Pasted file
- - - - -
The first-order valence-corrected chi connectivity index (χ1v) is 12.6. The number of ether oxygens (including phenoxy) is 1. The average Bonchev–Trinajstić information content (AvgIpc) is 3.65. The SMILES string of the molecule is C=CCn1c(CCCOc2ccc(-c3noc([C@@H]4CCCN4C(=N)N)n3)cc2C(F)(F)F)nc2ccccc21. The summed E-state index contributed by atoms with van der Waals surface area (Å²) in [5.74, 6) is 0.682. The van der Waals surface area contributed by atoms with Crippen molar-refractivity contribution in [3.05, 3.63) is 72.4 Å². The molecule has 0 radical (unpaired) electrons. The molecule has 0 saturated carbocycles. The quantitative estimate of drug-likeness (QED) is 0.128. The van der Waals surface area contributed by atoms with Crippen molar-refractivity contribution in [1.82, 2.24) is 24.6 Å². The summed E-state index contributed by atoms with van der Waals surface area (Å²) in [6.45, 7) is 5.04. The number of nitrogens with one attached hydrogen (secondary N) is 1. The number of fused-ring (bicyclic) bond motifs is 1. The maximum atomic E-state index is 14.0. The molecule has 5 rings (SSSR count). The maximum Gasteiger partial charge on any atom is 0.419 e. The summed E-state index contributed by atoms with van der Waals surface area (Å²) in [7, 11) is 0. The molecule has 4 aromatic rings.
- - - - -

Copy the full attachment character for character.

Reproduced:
The first-order valence-corrected chi connectivity index (χ1v) is 12.6. The number of ether oxygens (including phenoxy) is 1. The average Bonchev–Trinajstić information content (AvgIpc) is 3.65. The SMILES string of the molecule is C=CCn1c(CCCOc2ccc(-c3noc([C@@H]4CCCN4C(=N)N)n3)cc2C(F)(F)F)nc2ccccc21. The summed E-state index contributed by atoms with van der Waals surface area (Å²) in [5.74, 6) is 0.682. The van der Waals surface area contributed by atoms with Crippen molar-refractivity contribution in [3.05, 3.63) is 72.4 Å². The molecule has 0 radical (unpaired) electrons. The molecule has 0 saturated carbocycles. The quantitative estimate of drug-likeness (QED) is 0.128. The van der Waals surface area contributed by atoms with Crippen molar-refractivity contribution in [1.82, 2.24) is 24.6 Å². The summed E-state index contributed by atoms with van der Waals surface area (Å²) in [6.45, 7) is 5.04. The number of nitrogens with one attached hydrogen (secondary N) is 1. The number of fused-ring (bicyclic) bond motifs is 1. The maximum atomic E-state index is 14.0. The molecule has 5 rings (SSSR count). The maximum Gasteiger partial charge on any atom is 0.419 e. The summed E-state index contributed by atoms with van der Waals surface area (Å²) in [7, 11) is 0. The molecule has 4 aromatic rings.